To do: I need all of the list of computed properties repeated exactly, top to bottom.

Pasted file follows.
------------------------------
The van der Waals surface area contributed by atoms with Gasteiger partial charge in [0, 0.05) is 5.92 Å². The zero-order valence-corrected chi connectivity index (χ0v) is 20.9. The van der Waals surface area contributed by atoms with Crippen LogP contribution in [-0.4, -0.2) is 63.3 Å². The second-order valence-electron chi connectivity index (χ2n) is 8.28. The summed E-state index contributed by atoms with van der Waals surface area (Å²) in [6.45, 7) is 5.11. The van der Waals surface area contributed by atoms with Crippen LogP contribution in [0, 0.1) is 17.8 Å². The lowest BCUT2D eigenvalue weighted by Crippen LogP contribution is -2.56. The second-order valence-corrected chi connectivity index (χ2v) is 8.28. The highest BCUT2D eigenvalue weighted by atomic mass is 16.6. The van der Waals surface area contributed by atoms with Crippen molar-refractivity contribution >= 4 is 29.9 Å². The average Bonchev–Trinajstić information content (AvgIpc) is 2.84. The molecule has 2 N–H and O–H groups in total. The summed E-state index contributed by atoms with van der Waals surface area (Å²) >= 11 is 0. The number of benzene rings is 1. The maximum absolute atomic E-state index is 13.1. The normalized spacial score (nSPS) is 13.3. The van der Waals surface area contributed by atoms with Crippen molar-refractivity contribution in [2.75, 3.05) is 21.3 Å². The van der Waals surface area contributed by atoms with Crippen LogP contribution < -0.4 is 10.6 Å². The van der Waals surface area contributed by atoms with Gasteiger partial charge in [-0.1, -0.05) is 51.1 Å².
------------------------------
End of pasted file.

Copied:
The van der Waals surface area contributed by atoms with Gasteiger partial charge in [0, 0.05) is 5.92 Å². The zero-order valence-corrected chi connectivity index (χ0v) is 20.9. The van der Waals surface area contributed by atoms with Crippen LogP contribution in [-0.4, -0.2) is 63.3 Å². The second-order valence-electron chi connectivity index (χ2n) is 8.28. The summed E-state index contributed by atoms with van der Waals surface area (Å²) in [6.45, 7) is 5.11. The van der Waals surface area contributed by atoms with Crippen LogP contribution in [0, 0.1) is 17.8 Å². The lowest BCUT2D eigenvalue weighted by Crippen LogP contribution is -2.56. The second-order valence-corrected chi connectivity index (χ2v) is 8.28. The highest BCUT2D eigenvalue weighted by atomic mass is 16.6. The van der Waals surface area contributed by atoms with Crippen molar-refractivity contribution >= 4 is 29.9 Å². The average Bonchev–Trinajstić information content (AvgIpc) is 2.84. The molecule has 2 N–H and O–H groups in total. The summed E-state index contributed by atoms with van der Waals surface area (Å²) >= 11 is 0. The number of benzene rings is 1. The maximum absolute atomic E-state index is 13.1. The normalized spacial score (nSPS) is 13.3. The van der Waals surface area contributed by atoms with Crippen molar-refractivity contribution in [2.75, 3.05) is 21.3 Å². The van der Waals surface area contributed by atoms with Crippen LogP contribution < -0.4 is 10.6 Å². The van der Waals surface area contributed by atoms with Gasteiger partial charge in [-0.1, -0.05) is 51.1 Å².